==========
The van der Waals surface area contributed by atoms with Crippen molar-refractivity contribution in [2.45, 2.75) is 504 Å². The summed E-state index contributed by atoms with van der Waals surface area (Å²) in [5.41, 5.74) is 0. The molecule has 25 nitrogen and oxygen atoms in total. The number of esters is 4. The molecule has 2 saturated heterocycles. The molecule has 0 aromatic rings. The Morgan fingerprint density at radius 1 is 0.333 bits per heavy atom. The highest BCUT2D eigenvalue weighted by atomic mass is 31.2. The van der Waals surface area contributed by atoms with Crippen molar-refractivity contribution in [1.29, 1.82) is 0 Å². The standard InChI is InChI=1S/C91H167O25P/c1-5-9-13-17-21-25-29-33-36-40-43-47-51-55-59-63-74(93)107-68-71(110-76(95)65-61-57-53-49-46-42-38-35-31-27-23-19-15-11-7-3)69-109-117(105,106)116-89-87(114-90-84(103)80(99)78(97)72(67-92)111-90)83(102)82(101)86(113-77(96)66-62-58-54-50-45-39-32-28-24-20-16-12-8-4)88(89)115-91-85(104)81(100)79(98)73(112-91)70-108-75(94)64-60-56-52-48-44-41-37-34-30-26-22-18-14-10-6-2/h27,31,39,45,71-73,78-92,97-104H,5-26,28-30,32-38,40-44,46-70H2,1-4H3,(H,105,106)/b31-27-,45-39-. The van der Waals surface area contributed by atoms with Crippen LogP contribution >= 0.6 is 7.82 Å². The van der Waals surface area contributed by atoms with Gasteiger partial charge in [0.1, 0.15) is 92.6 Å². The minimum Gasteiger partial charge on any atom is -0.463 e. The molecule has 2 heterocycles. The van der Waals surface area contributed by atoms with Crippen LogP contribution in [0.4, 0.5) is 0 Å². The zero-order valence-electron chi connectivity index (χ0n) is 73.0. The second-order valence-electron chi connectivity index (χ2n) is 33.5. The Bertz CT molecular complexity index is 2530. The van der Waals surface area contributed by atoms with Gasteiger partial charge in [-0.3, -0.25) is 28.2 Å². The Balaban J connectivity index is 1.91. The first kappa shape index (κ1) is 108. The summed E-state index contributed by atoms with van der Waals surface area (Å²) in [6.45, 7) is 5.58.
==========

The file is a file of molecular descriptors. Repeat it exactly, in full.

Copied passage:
The van der Waals surface area contributed by atoms with Crippen molar-refractivity contribution in [2.45, 2.75) is 504 Å². The summed E-state index contributed by atoms with van der Waals surface area (Å²) in [5.41, 5.74) is 0. The molecule has 25 nitrogen and oxygen atoms in total. The number of esters is 4. The molecule has 2 saturated heterocycles. The molecule has 0 aromatic rings. The Morgan fingerprint density at radius 1 is 0.333 bits per heavy atom. The highest BCUT2D eigenvalue weighted by atomic mass is 31.2. The van der Waals surface area contributed by atoms with Crippen molar-refractivity contribution in [1.29, 1.82) is 0 Å². The standard InChI is InChI=1S/C91H167O25P/c1-5-9-13-17-21-25-29-33-36-40-43-47-51-55-59-63-74(93)107-68-71(110-76(95)65-61-57-53-49-46-42-38-35-31-27-23-19-15-11-7-3)69-109-117(105,106)116-89-87(114-90-84(103)80(99)78(97)72(67-92)111-90)83(102)82(101)86(113-77(96)66-62-58-54-50-45-39-32-28-24-20-16-12-8-4)88(89)115-91-85(104)81(100)79(98)73(112-91)70-108-75(94)64-60-56-52-48-44-41-37-34-30-26-22-18-14-10-6-2/h27,31,39,45,71-73,78-92,97-104H,5-26,28-30,32-38,40-44,46-70H2,1-4H3,(H,105,106)/b31-27-,45-39-. The van der Waals surface area contributed by atoms with Crippen LogP contribution >= 0.6 is 7.82 Å². The van der Waals surface area contributed by atoms with Gasteiger partial charge in [0.1, 0.15) is 92.6 Å². The minimum Gasteiger partial charge on any atom is -0.463 e. The molecule has 2 heterocycles. The van der Waals surface area contributed by atoms with Crippen LogP contribution in [0.4, 0.5) is 0 Å². The zero-order valence-electron chi connectivity index (χ0n) is 73.0. The second-order valence-electron chi connectivity index (χ2n) is 33.5. The Bertz CT molecular complexity index is 2530. The van der Waals surface area contributed by atoms with Gasteiger partial charge in [-0.3, -0.25) is 28.2 Å². The Balaban J connectivity index is 1.91. The first kappa shape index (κ1) is 108. The summed E-state index contributed by atoms with van der Waals surface area (Å²) in [6.45, 7) is 5.58.